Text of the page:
?Coral Genomics is combining whole genome sequencing and RNA profiling in cell- based functional assays to predict human variation in the metabolism and toxicity of compounds encountered in therapeutic and environmental exposures. RNA profiling before and after exposure provides a high-dimensional representation of changes in cell function, and the use of rapid, cost-effective profiling could enable toxicity testing in large, diverse panels of human cells. Thus, to address the need for toxicity testing that better reflects the genetic diversity of human populations, Coral developed innovative approaches to reduce the cost and increase the speed of high-throughput sequencing assays. In a successful Phase I SBIR (R43 HG010445), Coral established protocols for cost-effective sample multiplexing for rapid shallow sequencing of samples, developed a re-indexing workflow to pool samples into a single sequencing run, and combined streamlined sequencing solutions with novel functional assays and algorithms to improve the performance of polygenic risk scores (PRS). In a collaboration with the US Food and Drug Administration (FDA), Coral applied these techniques to predict patient-specific hepatocyte response profiles to acetaminophen (N = 200) and found significant interindividual variability in toxicity. Importantly, the findings show that a patient?s genotype predicts a significant portion (AUC = 0.85) of the interindividual variation, indicating the approach is sensitive to genetic diversity. Preliminary findings indicate Coral?s approach may be a sensitive means for identifying differences in toxic responses to compounds across diverse populations. Further development and testing across multiple compounds in a large, diverse sample has the potential to provide a scalable, high-throughput platform for effective toxicity testing that is more representative of the diversity of human responses. Coral proposes a Direct to Phase II SBIR in response to NIEHS?s RFA-ES-20-208 to evaluate these methods in three cell models and advance at least one model to full-scale testing with 250 patient samples and 100 compounds with known toxicity profiles.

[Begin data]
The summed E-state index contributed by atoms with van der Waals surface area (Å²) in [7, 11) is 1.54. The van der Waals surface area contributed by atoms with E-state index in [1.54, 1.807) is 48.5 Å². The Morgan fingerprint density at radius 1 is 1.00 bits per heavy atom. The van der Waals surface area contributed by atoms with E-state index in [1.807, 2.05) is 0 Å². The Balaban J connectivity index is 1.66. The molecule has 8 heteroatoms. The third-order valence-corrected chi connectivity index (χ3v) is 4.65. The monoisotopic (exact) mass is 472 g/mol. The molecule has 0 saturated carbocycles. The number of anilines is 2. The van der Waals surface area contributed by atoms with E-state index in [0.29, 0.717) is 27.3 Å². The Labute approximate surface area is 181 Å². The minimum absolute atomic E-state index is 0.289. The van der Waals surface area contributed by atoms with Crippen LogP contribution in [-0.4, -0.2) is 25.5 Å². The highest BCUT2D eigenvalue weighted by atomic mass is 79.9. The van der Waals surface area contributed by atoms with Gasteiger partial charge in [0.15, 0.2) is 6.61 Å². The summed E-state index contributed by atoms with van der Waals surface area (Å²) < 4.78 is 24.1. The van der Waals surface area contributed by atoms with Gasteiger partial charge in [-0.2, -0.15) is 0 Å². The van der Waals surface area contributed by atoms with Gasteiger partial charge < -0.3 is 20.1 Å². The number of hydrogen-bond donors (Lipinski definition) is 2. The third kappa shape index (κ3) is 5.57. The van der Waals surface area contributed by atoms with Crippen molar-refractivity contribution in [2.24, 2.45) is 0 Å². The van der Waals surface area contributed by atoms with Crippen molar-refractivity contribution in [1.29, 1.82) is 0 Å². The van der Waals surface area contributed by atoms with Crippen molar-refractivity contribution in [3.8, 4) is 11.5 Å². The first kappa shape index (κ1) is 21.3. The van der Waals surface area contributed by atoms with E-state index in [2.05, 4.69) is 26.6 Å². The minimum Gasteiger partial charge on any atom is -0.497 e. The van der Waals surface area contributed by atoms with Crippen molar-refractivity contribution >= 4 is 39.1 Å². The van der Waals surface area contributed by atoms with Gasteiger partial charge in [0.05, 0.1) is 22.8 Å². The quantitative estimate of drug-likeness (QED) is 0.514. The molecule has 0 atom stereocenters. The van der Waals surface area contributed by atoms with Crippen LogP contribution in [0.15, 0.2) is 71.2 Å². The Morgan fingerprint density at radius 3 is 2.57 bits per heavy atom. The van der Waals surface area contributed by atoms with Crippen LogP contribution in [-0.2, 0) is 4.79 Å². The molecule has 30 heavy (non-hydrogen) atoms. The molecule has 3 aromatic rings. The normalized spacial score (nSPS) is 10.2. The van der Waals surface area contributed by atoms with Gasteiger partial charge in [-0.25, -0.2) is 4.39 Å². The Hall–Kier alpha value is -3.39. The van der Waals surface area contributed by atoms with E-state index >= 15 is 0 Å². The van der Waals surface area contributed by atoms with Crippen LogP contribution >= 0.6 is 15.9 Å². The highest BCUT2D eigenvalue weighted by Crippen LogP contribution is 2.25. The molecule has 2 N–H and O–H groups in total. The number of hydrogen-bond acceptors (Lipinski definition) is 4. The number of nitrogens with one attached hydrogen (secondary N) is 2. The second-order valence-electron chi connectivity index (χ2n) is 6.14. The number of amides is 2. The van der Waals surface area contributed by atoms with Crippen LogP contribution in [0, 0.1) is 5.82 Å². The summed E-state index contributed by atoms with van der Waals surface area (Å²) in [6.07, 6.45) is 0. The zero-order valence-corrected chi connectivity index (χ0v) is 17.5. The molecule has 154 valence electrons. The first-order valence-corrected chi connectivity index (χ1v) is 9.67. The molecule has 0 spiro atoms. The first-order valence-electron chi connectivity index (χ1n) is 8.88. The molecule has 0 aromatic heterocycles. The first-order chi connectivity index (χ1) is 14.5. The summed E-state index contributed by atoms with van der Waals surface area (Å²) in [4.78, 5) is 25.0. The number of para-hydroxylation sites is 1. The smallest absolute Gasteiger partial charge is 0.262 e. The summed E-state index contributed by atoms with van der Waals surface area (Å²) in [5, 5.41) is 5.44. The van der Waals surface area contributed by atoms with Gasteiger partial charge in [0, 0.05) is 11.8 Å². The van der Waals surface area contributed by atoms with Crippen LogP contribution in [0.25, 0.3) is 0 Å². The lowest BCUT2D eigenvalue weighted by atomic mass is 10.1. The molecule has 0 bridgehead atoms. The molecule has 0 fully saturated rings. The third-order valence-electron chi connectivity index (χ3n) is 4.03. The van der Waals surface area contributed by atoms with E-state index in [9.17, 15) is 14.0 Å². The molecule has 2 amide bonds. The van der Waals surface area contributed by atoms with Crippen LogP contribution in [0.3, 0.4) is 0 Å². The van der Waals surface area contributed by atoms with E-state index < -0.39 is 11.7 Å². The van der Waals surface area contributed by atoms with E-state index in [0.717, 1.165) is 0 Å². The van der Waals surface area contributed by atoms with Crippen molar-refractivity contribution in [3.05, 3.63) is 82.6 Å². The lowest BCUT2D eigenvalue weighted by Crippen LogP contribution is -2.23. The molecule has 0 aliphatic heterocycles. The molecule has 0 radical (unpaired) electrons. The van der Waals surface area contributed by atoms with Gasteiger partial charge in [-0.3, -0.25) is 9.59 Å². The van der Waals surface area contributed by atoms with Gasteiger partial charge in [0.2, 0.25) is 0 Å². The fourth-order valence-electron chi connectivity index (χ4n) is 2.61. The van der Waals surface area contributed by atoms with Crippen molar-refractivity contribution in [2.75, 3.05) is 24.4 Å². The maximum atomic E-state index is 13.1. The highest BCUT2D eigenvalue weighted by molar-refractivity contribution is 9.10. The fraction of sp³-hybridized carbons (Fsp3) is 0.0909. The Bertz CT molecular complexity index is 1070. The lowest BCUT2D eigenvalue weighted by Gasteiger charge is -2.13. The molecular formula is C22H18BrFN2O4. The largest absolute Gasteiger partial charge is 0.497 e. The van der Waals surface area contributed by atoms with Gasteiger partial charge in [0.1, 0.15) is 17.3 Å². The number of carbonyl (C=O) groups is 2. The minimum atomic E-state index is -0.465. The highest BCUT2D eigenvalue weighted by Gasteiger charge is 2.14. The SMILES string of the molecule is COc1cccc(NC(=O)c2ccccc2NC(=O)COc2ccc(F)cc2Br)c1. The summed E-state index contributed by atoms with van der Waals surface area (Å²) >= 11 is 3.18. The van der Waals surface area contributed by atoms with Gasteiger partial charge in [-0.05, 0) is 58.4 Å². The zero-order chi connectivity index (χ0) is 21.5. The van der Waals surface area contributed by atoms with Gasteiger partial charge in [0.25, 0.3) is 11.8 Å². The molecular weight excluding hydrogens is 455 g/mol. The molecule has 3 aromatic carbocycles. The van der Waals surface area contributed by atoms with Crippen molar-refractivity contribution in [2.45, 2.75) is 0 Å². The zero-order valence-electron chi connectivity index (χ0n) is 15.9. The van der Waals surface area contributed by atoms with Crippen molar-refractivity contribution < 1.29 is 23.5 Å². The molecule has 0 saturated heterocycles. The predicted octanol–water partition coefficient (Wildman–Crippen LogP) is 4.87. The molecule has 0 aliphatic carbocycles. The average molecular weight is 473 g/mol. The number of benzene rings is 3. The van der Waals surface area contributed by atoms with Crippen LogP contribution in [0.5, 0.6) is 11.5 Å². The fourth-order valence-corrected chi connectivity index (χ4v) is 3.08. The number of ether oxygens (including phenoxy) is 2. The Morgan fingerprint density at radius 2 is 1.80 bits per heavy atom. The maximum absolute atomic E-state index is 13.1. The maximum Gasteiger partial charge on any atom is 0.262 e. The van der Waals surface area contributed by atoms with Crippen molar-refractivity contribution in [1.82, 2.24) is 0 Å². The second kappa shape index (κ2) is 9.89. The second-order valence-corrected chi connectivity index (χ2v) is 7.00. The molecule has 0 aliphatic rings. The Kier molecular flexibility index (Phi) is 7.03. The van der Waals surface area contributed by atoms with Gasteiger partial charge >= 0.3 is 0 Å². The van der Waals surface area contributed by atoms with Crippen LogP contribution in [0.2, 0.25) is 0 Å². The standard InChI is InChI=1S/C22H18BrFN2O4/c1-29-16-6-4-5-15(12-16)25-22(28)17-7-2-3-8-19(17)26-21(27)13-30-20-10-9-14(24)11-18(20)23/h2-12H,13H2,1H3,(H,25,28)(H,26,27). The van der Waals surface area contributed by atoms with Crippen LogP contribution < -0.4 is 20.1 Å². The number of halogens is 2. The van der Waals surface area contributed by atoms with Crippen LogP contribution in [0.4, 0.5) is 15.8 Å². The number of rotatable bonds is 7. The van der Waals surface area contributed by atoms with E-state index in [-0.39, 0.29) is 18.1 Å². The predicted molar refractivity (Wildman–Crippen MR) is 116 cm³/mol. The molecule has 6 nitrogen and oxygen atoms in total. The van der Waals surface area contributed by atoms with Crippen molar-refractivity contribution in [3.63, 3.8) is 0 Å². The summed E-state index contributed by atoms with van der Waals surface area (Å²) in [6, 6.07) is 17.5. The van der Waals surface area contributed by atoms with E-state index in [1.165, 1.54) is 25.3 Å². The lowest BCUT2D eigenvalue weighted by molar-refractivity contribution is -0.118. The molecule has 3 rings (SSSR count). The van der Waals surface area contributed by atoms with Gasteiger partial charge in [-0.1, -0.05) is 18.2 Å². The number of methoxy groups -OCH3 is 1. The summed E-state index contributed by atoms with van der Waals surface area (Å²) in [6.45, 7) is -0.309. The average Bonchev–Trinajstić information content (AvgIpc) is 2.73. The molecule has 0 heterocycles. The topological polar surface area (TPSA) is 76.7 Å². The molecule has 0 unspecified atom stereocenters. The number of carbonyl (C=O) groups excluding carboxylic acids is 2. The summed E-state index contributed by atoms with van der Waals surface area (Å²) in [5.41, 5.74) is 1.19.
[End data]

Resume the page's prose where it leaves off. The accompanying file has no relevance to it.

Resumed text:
Aim 1. Characterize the interindividual variability of RNA profile shifts in three human cell models (i.e., immune, hepatocyte, and embryoid body) exposed to ten compounds with known toxicity profiles. Select Milestones: 1) 4,500 response profiles; 2) Statistical significance of intraindividual variability vs. interindividual variability (p<0.001); 3) ? 50% of differentially expressed genes associated with exposure observable with < 1 million reads; 4) R2 > 0.3 for FAERS profile and AUC > 0.85 for Tox21 dataset.
Aim 2. Using the most predictive cell model, characterize interindividual variability of sublethal cytotoxic responses to 100 compounds with known toxicity profiles to develop a robust model for predicting systemic toxicity. Select Milestones: 1) 75,000 response profiles; 2) Identification of ? 5 compounds with high population level variability in toxicity (1-50th percentile variation >10); 3) R2 > 0.4 using chemical and transcriptional data to predict FAERS profile; 5) R2 at predicting toxicity profile of an individual across 100 compounds > 0.5.
Current methods for predicting the harmful effects of chemical exposures are not well suited to identifying the range of responses that appear when a large, diverse human population is exposed. As a result, well- intentioned policy decisions such as safe exposure limits and drug approvals may be based on findings that do not reflect the risks these chemicals pose for the most sensitive individuals. This project is designed to determine whether new methods to characterize the effects of chemicals on a large set of diverse human samples can improve policy decisions and protect human health by providing a better prediction of the range of human responses that can be expected when a chemical is used in real-world settings.